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To All the Single Dads Raising Daughters: It Doesn't Get Easier

Violet comes back to me looking older that she did a few days ago.

I never get used to that. And I never will either. I know that now. Divorce robs me of time with her, of days when I could be soaking her and her younger brothers in, watching them mess around in the yard, hearing them bicker or play in the front room.

We take it for granted, I guess, this "being around" thing. We stand by the bedside as our own child is born into this strange world and we are enraptured by the notion that we will be there all along. The days and years will roll along and we will see every goddamn thing. We will be involved. We'll walk her to the first day at the bus stop; we'll hold her hand any night that she needs us to. Or any night that we might need to hold it for ourselves.

Divorce shatters all that, though.

Now she goes away from me looking young and comes back to me looking older.

I'm not digging that at all. But I'm learning to survive inside of it all because I have to. Because she needs me to. Because being a single dad and raising a daughter is hard-ass work, man.

And it never gets easier.

But whatever.

I'm always here. I'm always waiting for her to come swinging through the back porch door.

For me, the problem with trying to be a progressive daddy talking to Violet is basically everything. I don't have any specific complaints about how I'm struggling at times to explain the world to her, but that's only because so much of it is completely new to me. I'm out of my comfort zone a lot, so complaining would seem pointless and stupid.

Of course, I'm always grasping at the straws of wisdom. Of course, I'm faking my way through half of this or more, simply trying my best to listen to her when she speaks. Or to get her to listen to me when I do.

Oh god, I talk a lot. I guess it helps me to think I'm getting through to her, you know? She's only 7 now and that seems kind of young to have to explain too much about life and living to her, and I know that. But I don't care. One thing you learn quick as a parent, especially in these single dad/daughters situations, is that 3 today is 6 tomorrow. So 7 is already smashing into 12's bumper, you know?

It's already happening. I can feel it happening. When I watch her watch TV, when I hear her talking to other kids at the park, I can feel her racing forward in the sparkle of her eyes and the tone of her voice.

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I do what I can.

That's the secret to dads and their daughters, I figure.

You've got to do what you can whenever you can. Even when she's gone at her mom's or whatever, you've got to be wondering about what you can maybe do or say or learn or teach her right now, so that when she comes back and she's standing in your kitchen/rumbling through your fridge, you've got a little game plan to help you along.

I try my best. I listen close, or as close as I can. V likes to talk and so there are times when i have to tune some it out. You do that too, with your kids or with somebody at work or something. You do. Don't lie. But then when I do take the mic and I'm preaching her way, I'm always trying to duct tape little life lessons to so much of what I'm saying.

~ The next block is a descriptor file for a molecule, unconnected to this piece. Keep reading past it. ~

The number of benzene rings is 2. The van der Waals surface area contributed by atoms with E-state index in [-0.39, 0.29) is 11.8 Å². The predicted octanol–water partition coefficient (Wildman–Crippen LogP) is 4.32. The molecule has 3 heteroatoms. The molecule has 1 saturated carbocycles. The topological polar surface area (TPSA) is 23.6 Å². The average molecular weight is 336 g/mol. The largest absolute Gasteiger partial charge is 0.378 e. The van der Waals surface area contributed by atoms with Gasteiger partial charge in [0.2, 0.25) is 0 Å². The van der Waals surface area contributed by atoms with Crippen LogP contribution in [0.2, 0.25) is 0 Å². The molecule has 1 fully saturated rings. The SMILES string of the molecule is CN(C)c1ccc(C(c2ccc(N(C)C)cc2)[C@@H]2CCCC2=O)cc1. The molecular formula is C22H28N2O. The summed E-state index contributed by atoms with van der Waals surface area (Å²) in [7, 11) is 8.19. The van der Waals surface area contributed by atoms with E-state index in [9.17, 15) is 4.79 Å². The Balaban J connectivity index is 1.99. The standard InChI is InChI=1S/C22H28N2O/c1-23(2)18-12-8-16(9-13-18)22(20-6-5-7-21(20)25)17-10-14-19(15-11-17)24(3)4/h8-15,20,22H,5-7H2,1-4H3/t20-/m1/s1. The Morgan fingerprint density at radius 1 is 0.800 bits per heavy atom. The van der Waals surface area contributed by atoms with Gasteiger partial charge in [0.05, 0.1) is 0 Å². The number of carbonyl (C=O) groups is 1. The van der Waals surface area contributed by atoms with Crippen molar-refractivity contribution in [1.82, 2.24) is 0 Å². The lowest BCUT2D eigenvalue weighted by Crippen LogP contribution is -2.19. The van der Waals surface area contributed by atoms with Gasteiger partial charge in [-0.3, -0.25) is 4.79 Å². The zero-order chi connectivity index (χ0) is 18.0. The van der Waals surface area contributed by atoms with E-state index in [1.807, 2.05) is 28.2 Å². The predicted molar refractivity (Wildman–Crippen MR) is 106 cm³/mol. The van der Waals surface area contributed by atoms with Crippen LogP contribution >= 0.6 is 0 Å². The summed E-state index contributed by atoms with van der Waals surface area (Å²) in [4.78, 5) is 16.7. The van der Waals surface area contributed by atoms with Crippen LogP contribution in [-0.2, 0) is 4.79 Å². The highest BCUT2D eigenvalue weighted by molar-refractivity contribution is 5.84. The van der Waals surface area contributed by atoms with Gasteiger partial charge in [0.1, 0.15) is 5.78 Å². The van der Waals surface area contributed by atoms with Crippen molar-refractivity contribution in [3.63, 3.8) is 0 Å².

I try and squeeze in stuff about kindness when we're taking about music. Or I crowbar being independent stuff into how she ought to eat a couple of vegetables before her hair falls out of her scalp.

I love her more than all my internal organs flopped up on the bar down the street. I spend my days hoping she grows into the amazing healthy and happy young woman I dream of, even if she had to do it with only a boneheaded dad guiding her half the time.

She asked me about the KKK the other day.

We were all in the car and she heard the phrase in a Ramones song and so we set out down this winding conversational road together with her 5-year-old brother. And man, was it beautiful. I watched them in the rearview clocking what I was putting out: that people can hate so much.

You know what Violet said to me as the wind came rushing through the windows?

"Dad, if I ever saw a KKK guy, I would run up to them and kick them in their balls!"

I didn't flinch.

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I didn't almost run off the road or anything. I didn't say much at all.

I slid in a thing about "violence is never the answer" and yada yada yadda, but inside I was prouder than hell, dude. Why not, I figured. I've made a simple connection between my little girl and righteousness. I will struggle a lot in the years to come. We will probably argue about teenager stuff and I will feel like a big asshole at times for not knowing exactly how to make her understand that I only want for her to understand my fifty-trillion miles of love for her.

Today the KKK, tomorrow: sex or death or God or boobies. Even when I don't know what I'm saying or doing, little girl, I'm still trying my best. You can back on that. It's all I've got, you know? And I'll give it all to you.

As the road gets rougher and the tears come quicker, I'm gonna be there to raise you up.

Somehow, some way, I'm gonna raise and raise and raise you up.

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